‘Pippi Longstocking: The Family Musical’ at City of Fairfax Theatre Company

Looking for something fun to do to beat the summer heat? Pack up your young pirates for the high-flying circus adventure that is Pippi Longstocking: The Family Musical, presented by City of Fairfax Theatre Company and Truro Anglican Church through July 26th.

The Pirates with Kevin Gilroy. Photo courtesy of City of Fairfax Theatre Company.
The Pirates with Kevin Gilroy. Photo by Rebecca Posadas.

If there are any readers unfamiliar with the tale of Pippi Longstocking, the musical focuses on the wild and highly improbable adventures of  that red-headed whippersnapper Pippi (played by Bella Lanoue-Chapman and Maggie Slivka in alternating weekends) and her friends Tommy (John Medley/Owen Grannis) and Annika (Lourdes Navarro/Amy Chang). Together, they go to the circus, meet pirates, and avoid thieves and policemen alike.

On opening night, Bella Lanoue-Chapman turned in a spunky and charismatic performance as Pippi. She had a very touching moment in the lullaby sung to her monkey, Mr. Nelson, who was pluckily played by Donovan Lanoue-Chapman.

Choreographer Erik Sampson made good use of his ensemble’s acrobatic and gymnastic skills. The circus scene was especially high energy and entertaining, filled with adorable children playing lions, seals, and dogs. The ensemble members who performed the acrobatic feats really added to the circus atmosphere, particularly the impressive acrobat who did a cartwheel into a flip off of a railing near the stage.

They say never to act with kids and dogs, and Pippi is filled with plenty of talented children. However, Sharon Peterson more than holds her own, turning in a strong comic performance as the villainess Mrs. Prysselius (a role she shares with Judy Zakreski).

Music Director Kirsten Boyd did a lovely job of drawing out strong vocal performances from her youthful cast. The four-piece band lent a professional quality to the performance.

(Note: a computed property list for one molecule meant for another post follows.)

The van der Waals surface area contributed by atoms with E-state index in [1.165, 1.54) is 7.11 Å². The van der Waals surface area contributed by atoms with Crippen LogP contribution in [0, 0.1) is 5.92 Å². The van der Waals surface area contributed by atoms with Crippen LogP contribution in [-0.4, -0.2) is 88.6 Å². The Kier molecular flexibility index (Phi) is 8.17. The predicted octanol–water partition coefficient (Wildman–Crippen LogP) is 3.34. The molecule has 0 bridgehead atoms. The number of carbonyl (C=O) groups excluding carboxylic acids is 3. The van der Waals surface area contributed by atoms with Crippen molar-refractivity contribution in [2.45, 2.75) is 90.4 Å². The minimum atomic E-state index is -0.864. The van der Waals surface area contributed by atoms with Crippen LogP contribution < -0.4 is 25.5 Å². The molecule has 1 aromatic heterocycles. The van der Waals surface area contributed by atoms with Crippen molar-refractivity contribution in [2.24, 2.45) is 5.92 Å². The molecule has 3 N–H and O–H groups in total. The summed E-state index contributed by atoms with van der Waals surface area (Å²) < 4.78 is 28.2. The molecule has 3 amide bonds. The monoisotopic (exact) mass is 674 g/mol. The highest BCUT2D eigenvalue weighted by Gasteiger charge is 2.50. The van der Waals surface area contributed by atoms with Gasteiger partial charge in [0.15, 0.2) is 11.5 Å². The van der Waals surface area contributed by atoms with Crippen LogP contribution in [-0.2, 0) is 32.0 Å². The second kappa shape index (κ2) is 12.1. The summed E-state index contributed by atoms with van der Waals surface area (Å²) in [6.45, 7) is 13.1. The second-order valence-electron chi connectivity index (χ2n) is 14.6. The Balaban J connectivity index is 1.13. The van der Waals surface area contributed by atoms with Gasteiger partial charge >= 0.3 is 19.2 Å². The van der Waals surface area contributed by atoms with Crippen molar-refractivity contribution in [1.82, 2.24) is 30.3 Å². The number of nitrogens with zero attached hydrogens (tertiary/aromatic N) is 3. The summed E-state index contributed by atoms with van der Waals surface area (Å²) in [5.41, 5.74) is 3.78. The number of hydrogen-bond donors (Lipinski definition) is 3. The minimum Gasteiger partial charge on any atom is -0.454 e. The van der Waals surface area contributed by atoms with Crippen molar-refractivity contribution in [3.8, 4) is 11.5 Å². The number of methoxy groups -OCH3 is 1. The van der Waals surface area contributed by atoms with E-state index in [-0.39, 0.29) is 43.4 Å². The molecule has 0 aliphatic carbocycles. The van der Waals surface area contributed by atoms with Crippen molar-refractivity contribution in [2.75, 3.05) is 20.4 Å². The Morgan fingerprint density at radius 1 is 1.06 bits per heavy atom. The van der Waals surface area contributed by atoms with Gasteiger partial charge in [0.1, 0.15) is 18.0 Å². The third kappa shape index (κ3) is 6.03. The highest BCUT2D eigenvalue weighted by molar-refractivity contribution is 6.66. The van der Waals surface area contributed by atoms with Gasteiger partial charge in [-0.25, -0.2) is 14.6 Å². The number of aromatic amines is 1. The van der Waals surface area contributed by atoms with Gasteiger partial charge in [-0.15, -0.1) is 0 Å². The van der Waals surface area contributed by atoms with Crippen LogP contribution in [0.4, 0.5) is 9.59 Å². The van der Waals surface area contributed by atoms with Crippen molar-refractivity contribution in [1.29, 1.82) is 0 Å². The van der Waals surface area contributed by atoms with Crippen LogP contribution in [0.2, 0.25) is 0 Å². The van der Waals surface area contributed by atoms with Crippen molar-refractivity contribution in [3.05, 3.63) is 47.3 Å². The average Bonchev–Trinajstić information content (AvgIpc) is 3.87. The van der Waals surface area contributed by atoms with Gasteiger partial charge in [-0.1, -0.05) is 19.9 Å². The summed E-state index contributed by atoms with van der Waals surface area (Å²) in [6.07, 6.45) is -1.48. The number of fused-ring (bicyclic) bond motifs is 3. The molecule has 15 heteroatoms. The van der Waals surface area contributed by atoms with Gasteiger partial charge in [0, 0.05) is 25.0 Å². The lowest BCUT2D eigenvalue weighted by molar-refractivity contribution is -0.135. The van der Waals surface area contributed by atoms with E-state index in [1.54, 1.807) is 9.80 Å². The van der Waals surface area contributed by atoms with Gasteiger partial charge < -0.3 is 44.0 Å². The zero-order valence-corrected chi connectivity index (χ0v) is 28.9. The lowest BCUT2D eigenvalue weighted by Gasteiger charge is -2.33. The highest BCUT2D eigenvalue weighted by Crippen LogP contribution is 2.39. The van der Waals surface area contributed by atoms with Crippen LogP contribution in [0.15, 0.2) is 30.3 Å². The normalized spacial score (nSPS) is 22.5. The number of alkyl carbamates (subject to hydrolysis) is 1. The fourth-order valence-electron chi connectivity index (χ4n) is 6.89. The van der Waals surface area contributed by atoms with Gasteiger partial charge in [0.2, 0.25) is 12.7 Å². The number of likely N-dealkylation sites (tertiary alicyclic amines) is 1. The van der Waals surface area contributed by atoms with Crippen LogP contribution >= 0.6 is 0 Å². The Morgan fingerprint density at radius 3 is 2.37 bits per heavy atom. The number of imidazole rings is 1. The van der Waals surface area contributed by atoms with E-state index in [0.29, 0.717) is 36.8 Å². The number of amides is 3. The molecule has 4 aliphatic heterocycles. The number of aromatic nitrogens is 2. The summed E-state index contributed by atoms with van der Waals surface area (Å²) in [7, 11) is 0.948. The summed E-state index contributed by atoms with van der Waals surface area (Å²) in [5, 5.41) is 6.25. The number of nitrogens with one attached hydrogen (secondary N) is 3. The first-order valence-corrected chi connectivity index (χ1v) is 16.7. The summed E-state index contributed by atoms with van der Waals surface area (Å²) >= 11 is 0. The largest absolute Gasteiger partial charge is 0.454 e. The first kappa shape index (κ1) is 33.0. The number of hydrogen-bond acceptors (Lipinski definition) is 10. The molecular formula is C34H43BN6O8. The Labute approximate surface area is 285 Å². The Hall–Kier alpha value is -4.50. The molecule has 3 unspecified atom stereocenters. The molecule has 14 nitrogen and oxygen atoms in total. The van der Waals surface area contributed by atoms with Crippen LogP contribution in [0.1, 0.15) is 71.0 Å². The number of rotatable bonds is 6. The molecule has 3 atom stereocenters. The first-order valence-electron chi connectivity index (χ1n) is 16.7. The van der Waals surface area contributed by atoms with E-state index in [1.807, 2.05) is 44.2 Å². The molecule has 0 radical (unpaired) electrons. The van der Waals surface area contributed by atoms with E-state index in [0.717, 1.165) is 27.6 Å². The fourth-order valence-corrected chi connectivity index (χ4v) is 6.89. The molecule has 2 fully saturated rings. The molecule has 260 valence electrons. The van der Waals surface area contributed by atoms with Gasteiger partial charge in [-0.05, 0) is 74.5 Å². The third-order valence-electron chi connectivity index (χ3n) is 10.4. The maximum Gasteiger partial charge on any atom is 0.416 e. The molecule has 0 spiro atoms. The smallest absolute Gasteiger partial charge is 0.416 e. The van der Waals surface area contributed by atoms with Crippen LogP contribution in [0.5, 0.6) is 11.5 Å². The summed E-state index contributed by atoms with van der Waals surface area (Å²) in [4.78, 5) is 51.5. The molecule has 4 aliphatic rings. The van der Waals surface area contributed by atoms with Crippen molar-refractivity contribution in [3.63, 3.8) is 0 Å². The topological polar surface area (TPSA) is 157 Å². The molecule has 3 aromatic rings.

In such a large ensemble cast, it’s hard to single out individual actors. However, Izzy Gaskill and Eva Petersen stood out in their comic performances as Constables Cling and Clang.

Costume Designer Sarah Jackson did a nice job creating costumes that suggest the whimsical nature of the characters that inhabit Pippi Longstocking’s world.

Although Sebastian and Staffan Gotestam’s script is extremely faithful to Astrid Lindgren’s original Pippi Longstocking stories, the musical drags occasionally due to an overabundance of unnecessary plot points. A more streamlined script would have helped maintain the high-energy flow.

There were some rough technical moments during opening night, particularly with sound and pacing. However, I feel confident that Director Matthew Lanoue-Chapman will be able to resolve these issues.

Pippi Longstocking (Bella Lanoue-Chapman) creates trouble in school.​Photo by Rebecca
Pippi Longstocking (Bella Lanoue-Chapman) creates trouble in school.​Photo by Rebecca Posadas.

CFTC’s Pippi Longstocking is an enjoyable musical adventure, especially for families with young children. Be sure to arrive half an hour before curtain time to enjoy the circus pre-show activities, including magic shows and face painting.

Running Time: 2 hours and 10 minutes, with one 15-minute intermission.

Online tickets are $10 for adults 13+ and $5 for children under 13. Online tickets may be purchased here. Online ticket sales close at noon on the day of the performance.

Tickets will also be available at the door, and prices are $15 for adults 13+ and $10 for children under 13. For more information,  visit their website.

All Pippi Longstocking performances take place at Lanier Middle School — 3801 Jermantown Road, in Fairfax, VA. Performances are: July 18th at 7:30 pm (Pirate Cast); July 19th at 2 pm (Pirate Cast); July 19 at 7:30 pm (Pirate Cast); July 25 at 7:30 pm (Circus Cast); July 26 at 2 pm (Circus Cast); and July 26 at 7:30 pm (Circus Cast).


CFTC Performs Rollicking ‘Pippi Longstocking: The Family Musical’ July 18-26, 2014 at Lanier Middle School on DCMetroTheaterArts by Diane Jackson Schnoor.


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